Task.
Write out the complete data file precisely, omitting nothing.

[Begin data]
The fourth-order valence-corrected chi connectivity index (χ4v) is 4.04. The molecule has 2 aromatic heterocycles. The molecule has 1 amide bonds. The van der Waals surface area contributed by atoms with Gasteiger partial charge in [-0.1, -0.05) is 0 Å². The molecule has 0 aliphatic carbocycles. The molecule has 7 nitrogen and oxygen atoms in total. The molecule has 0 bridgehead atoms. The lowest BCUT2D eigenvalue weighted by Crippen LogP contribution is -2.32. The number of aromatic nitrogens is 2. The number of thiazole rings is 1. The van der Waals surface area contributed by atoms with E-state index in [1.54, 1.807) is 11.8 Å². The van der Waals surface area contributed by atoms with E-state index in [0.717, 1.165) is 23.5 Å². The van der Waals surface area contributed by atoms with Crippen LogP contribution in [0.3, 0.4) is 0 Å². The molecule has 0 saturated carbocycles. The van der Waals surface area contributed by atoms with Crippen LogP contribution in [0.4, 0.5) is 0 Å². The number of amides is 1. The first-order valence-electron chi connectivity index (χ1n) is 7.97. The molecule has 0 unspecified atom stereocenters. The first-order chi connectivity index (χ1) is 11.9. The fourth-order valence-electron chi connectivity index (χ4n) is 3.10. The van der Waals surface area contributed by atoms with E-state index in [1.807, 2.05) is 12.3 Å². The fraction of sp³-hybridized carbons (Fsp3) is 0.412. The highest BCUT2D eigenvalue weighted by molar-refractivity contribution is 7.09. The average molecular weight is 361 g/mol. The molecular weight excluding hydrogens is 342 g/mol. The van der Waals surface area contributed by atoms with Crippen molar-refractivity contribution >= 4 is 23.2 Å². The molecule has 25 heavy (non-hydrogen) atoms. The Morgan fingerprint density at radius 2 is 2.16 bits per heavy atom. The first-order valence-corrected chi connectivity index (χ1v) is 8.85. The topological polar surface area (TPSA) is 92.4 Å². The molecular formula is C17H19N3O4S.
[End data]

The fourth-order valence-corrected chi connectivity index (χ4v) is 4.04. The molecule has 2 aromatic heterocycles. The molecule has 1 amide bonds. The van der Waals surface area contributed by atoms with Gasteiger partial charge in [-0.1, -0.05) is 0 Å². The molecule has 0 aliphatic carbocycles. The molecule has 7 nitrogen and oxygen atoms in total. The molecule has 0 bridgehead atoms. The lowest BCUT2D eigenvalue weighted by Crippen LogP contribution is -2.32. The number of aromatic nitrogens is 2. The number of thiazole rings is 1. The van der Waals surface area contributed by atoms with E-state index in [1.54, 1.807) is 11.8 Å². The van der Waals surface area contributed by atoms with E-state index in [0.717, 1.165) is 23.5 Å². The van der Waals surface area contributed by atoms with Crippen LogP contribution in [0.3, 0.4) is 0 Å². The molecule has 0 saturated carbocycles. The van der Waals surface area contributed by atoms with Crippen LogP contribution in [0.4, 0.5) is 0 Å². The number of amides is 1. The first-order valence-electron chi connectivity index (χ1n) is 7.97. The molecule has 0 unspecified atom stereocenters. The first-order chi connectivity index (χ1) is 11.9. The fourth-order valence-electron chi connectivity index (χ4n) is 3.10. The van der Waals surface area contributed by atoms with E-state index in [1.807, 2.05) is 12.3 Å². The fraction of sp³-hybridized carbons (Fsp3) is 0.412. The highest BCUT2D eigenvalue weighted by molar-refractivity contribution is 7.09. The average molecular weight is 361 g/mol. The molecular weight excluding hydrogens is 342 g/mol. The van der Waals surface area contributed by atoms with Crippen molar-refractivity contribution >= 4 is 23.2 Å². The molecule has 25 heavy (non-hydrogen) atoms. The Morgan fingerprint density at radius 2 is 2.16 bits per heavy atom. The first-order valence-corrected chi connectivity index (χ1v) is 8.85. The topological polar surface area (TPSA) is 92.4 Å². The molecular formula is C17H19N3O4S.